When to Use HEAT or ICE for Pain
Since the days of cavemen, two remedies for pain have existed: heat and ice. Imagine the caveman after hunting all day coming back to the cave with a sore back. He’d probably put his back to the fire to warm it up or find a chunk of ice to rub the soreness away. Those in pain naturally find the things that help to relieve the pain. But in the current age of pill bottles and needles, remedies of old are being forgotten. People often forget to try them or just don’t know when or how to use them. Heat and/or ice therapy are just as useful as they used to be back in the days of hunting, gathering and man’s first episode of pain.
During your episode of pain after doing something that you might regret doing, you may wonder what works best, heat or ice? Actually, both have been shown to effectively reduce pain. Ice lollies reduce the pain after tonsillectomies.1Ice relieves the pain after knee replacement surgery.2 The coldness constricts blood vessels, reduces swelling and provides numbness the area affected by the acute injury. In other situations, heat has been proven to be effective at relieving discomfort from things like chronic low back pain because it reduces muscle spasms.3 Cavemen did not know the reason why heat and ice worked; they just knew that it did and that was all that mattered. Besides, they did not have very many options back then.
Today, you have more options, but you should still consider heat or ice as one of your first weapons against pain. When is the best time to try ice or heat? Ice is always best after a new injury like right after spraining an ankle or knee. The joints tend to swell quickly and that leads to more pain. Ice helps to control swelling and inflammation. Ice is also helpful to apply shortly after doing an activity you might soon regret to prevent a sudden onset of pain too.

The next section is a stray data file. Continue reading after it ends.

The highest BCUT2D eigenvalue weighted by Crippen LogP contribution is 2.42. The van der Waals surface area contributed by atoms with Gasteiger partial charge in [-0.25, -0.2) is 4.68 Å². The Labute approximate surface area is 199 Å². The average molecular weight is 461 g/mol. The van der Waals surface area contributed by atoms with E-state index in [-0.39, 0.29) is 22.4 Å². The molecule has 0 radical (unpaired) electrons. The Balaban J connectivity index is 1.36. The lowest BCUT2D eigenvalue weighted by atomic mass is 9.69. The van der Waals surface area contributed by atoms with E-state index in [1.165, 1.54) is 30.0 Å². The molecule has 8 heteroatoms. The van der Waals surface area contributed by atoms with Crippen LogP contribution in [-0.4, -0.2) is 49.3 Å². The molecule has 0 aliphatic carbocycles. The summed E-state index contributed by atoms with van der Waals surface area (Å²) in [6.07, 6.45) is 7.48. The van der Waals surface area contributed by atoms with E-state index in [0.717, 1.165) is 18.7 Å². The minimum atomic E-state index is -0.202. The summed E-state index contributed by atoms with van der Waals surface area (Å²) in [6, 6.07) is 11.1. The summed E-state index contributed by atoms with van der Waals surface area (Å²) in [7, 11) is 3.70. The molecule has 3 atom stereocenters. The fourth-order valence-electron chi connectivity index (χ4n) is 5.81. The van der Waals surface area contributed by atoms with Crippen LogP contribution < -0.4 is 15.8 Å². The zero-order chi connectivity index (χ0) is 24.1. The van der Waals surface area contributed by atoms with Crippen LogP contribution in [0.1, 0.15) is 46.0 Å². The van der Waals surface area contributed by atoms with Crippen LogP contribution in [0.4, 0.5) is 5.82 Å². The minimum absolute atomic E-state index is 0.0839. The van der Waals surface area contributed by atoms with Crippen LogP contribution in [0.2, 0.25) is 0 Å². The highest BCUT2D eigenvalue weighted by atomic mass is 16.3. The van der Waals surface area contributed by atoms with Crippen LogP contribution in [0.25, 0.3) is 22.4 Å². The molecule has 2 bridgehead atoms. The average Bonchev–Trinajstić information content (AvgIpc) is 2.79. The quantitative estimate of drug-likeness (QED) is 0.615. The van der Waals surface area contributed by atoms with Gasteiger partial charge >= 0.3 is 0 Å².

After the swelling is gone, then you might want to consider using heat. Heat helps to relax muscles that can tighten around an area like a vise grip. Heat seems especially useful for chronic neck and low back pain. But surprisingly, some types of heat are helpful for arthritic pain too. Ultrasound is a type of deep heat therapy used for joint injuries and arthritis in physical therapy offices.4 Hot paraffin wax is also comforting to the arthritic hands that dip into it.
For those that want to get fancy, alternating heat and ice is also worth a try. This strategy is called contrast therapy in the sporting world where athletes hope to recover quickly after a game in preparation for the next. People in athletic departments, clubhouses, spas and therapy offices grab for heat packs, cold packs or take the plunge into warm or cold water on a regular basis. If its good enough for them, maybe you should try it as well.
Nothing fancy is necessary to access these pain treatments of old; just a sack of frozen peas or hot bath will do. Either way, ice and heat have been here for our comfort since the beginning of time and they are here to stay. Just don’t forget about these time tested treatments for pain because you might need them someday.
- Clin Otolaryngol. 2011 Dec;36(6):566-70
- Orthop Nurs. 2011 Jan-Feb;30(1):29-36
- Arch Phys Med Rehabil. 2012 Feb;93(2):367-72
- Arch Phys Med Rehabil. 2012 Jan;93(1):35-42.
Christina Lasich, M.D., wrote about chronic pain and osteoarthritis for HealthCentral. She is physiatrist in Grass Valley, California. She specializes in pain management and spine rehabilitation.